Pulling me away from the crowd at the VFW, Flores said, “We suffered, we lost men, we bled that day.”
In 2010, Nermine El-Hadded, also 13, bled to death in a hospital after she was operated on.
Hot compressed air “bled” from the engines goes through these packs to cool it before it flows on into the cabin.
I did not serve in the military but my love of country parallels that of people like my late uncle who bled red, white and blue.
How much of that maternal vibe we saw with Vee and the girls also bled off-screen on the set?
This last answer tore that disconsolate mother's heart till it bled.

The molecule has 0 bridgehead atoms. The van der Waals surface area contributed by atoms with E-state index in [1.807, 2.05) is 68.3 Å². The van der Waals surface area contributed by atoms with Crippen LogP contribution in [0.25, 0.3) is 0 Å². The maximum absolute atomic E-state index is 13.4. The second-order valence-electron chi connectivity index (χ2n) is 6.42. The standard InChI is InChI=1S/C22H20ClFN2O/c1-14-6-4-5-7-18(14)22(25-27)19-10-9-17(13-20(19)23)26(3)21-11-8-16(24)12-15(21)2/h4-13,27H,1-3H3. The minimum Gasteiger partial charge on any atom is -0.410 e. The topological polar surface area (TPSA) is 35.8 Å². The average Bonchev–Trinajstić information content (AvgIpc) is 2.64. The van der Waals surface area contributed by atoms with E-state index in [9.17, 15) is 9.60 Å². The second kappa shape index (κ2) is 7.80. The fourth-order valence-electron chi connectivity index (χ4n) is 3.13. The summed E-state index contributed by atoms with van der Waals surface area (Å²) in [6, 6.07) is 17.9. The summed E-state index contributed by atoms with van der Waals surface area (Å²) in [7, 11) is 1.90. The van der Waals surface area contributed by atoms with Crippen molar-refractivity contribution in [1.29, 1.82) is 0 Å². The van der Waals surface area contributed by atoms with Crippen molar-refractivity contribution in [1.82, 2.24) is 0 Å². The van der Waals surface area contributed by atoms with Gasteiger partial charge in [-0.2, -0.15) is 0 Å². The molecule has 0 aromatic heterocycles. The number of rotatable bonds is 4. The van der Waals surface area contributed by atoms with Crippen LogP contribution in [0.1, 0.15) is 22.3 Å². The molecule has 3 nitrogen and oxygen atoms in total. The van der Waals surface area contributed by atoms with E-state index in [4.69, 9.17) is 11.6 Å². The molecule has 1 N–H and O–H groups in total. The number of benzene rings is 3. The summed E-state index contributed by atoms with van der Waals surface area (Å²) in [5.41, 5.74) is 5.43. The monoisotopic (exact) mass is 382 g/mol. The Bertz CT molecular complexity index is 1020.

After that I carried her, for the cut in her foot opened and bled.
Hosseyn, who is very pious, bled me of an enormous baksheesh for the shrine of the saint.
The hurt was not dangerous, though it bled freely, and was some weeks in healing.
She had lifted her head to her lover's breast, taken his hand in both her own, and bled quietly to death.
Old English bledan "to let blood," in Middle English and after, "to let blood from surgically;" also "to emit blood," from Proto-Germanic *blodjan "emit blood" (cf. Old Norse blæða, German bluten), from *bhlo-to- "swell, gush, spurt" (see blood (n.)). Meaning "extort money from" is from 1670s. Of dyes or paints, from 1862. Related: Bled; bleeding.
v. bled (blěd), bleed·ing, bleeds
To lose blood as a result of rupture or severance of blood vessels.
To take or remove blood from.
To take someone's money by overcharging or extortion: His creditors bled him to death (1680s+)